Saturday, June 29, 2013

Jubilee Faults Taking Us To Election Mode

Friday, June 28, 2013 - 00:00 -- BY JERRY OKUNGU
Nobody expected that in three short months following the March polls, Kenyans would embark on the road to the 2017 election mode. Yet this is what has happened. A spat between the Senate and the National Assembly, fuelled by President Uhuru Kenyatta’s signing of the controversial Division of Revenue Bill 2013.
Soon after it became known that the Jubilee government had caved in to MPs over their salaries and lucrative allowances, teachers did not waste time. Kuppet and Knut officials are out on strike, demanding the final implementation of their 1997 pay and allowances deal which successive governments have been ignoring.
What the striking teachers are saying is simple: if this government can afford better pay for MPs and buy expensive laptops for children still struggling to learn their ABC and basic numbers under a tree at a cost of Sh60 billion, why not pay teachers well, construct classrooms and equip schools properly? More importantly, why not build computer labs for each school to be shared by all children in lower primary institutions at a much lower cost and use the rest of the billions to pay teachers well?
Not to be left behind, nurses at the Kenyatta National Hospital also downed their tools almost simultaneously with Nairobi county workers. The KNH staff are demanding their Sh4 billion salary arrears and allowances while the Nairobi county workers were crying foul over their delayed end of May salaries.
The decision by the Senate to lodge a complaint at the Supreme Court and embark on a popular campaign to amend the constitution points to one thing: the court may not rule in their favor no matter how logical and factual their case may be. They have the Supreme Court’s decision on the Raila-Uhuru case to go by.
If indeed the Senators stay united and forge a strong bond with governors in dealing with a common threat from the Executive and National Assembly, it simply means that for the next several weeks—even months—this group will be building political momentum in readiness for the next elections. And if they succeed to force a referendum and actually win it, they might just repeat the ODM script of 2005 when half of the Kibaki government defeated the government in the constitution referendum.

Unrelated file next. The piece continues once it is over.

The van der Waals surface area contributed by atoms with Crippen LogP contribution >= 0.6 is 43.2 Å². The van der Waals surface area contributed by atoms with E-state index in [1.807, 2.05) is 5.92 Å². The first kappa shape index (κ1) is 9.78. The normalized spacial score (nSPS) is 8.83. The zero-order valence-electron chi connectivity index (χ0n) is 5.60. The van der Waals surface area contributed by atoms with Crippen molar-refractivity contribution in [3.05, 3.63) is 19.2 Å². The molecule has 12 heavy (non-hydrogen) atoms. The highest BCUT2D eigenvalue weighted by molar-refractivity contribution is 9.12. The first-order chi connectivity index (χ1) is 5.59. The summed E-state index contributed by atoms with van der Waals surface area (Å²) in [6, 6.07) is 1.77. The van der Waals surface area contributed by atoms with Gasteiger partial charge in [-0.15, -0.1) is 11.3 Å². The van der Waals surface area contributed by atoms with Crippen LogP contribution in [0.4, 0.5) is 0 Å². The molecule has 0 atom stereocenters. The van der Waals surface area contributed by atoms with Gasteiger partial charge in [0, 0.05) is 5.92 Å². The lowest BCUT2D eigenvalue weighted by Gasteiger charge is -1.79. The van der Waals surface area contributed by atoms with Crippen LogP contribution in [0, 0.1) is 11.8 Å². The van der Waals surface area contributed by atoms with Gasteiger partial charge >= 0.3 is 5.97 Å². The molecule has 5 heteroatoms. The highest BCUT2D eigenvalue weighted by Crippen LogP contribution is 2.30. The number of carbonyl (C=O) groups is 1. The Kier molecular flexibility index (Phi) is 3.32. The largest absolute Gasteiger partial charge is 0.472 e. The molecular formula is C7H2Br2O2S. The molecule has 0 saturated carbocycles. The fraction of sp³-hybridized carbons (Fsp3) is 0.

The move to rope in governors in the dispute could be the reason the Executive hurriedly arranged a meeting with all governors in Nairobi to reward them with special number plates for their official cars and diplomatic passports. Whether these will compensate them enough to make them abandon their pursuit of Sh48 billion deducted from county allocations remains to be seen.
This is very much in conformity with Kenyan politics where alignments and realignments are the order of the day.
There is the interesting coming together of MPs from the ruling and minority coalitions who are united in the clamor for more cash from the Treasury come rain or shine. The clamor is led by Jubilee MPs who are the majority. Three of the most vocal MPs are from ODM strong holds that should not be supporting the ruling coalition to fleece Kenyans.
The 11th Parliament , if anything, is beginning to look like any House under Daniel Moi. The circus that is the vetting of presidential appointments appears to be a well planned and choreographed exercise with Cord MPs behaving like outsiders who choose to grieve more than the bereaved family. In almost all instances, some of them have seemed too eager to cut short the debate by asking the Speaker to put the question to the vote. Parliament is looking more like a conveyor belt that allows both the chaff and the grain to pass through.
In the Senate, the situation is a little different. It seems as if Senators have forged some unity of purpose especially after some thoughtless MPs intimated prematurely that the National Assembly should disband the Senate. Since then, the Senators have seen the need to hang together or else they be hanged separately.
The fear of derailing devolution and subsequently disbanding the Senate, county assemblies and special seats is the reason political temperatures will heat up earlier than expected.
Disenchantment with the Uhuru government has not come too soon for the national government alone. Governors in different parts of the country are equally feeling the heat. For example, the Nakuru governor has chosen to defy his vetting board and appointed to his cabinet individuals who had been rejected. Kisumu governor leads the pack—he not only sleeps in a hotel five minutes drive from his home, but also wants to spend Sh70 million on four wheel drive cars for his Cabinet at a time when harvesting hyacinth is going to cost the tax payer Sh50 million.
All these actions put together only point to one thing – we are soon going to find ourselves on the road to the 2017 elections with a very angry electorate.

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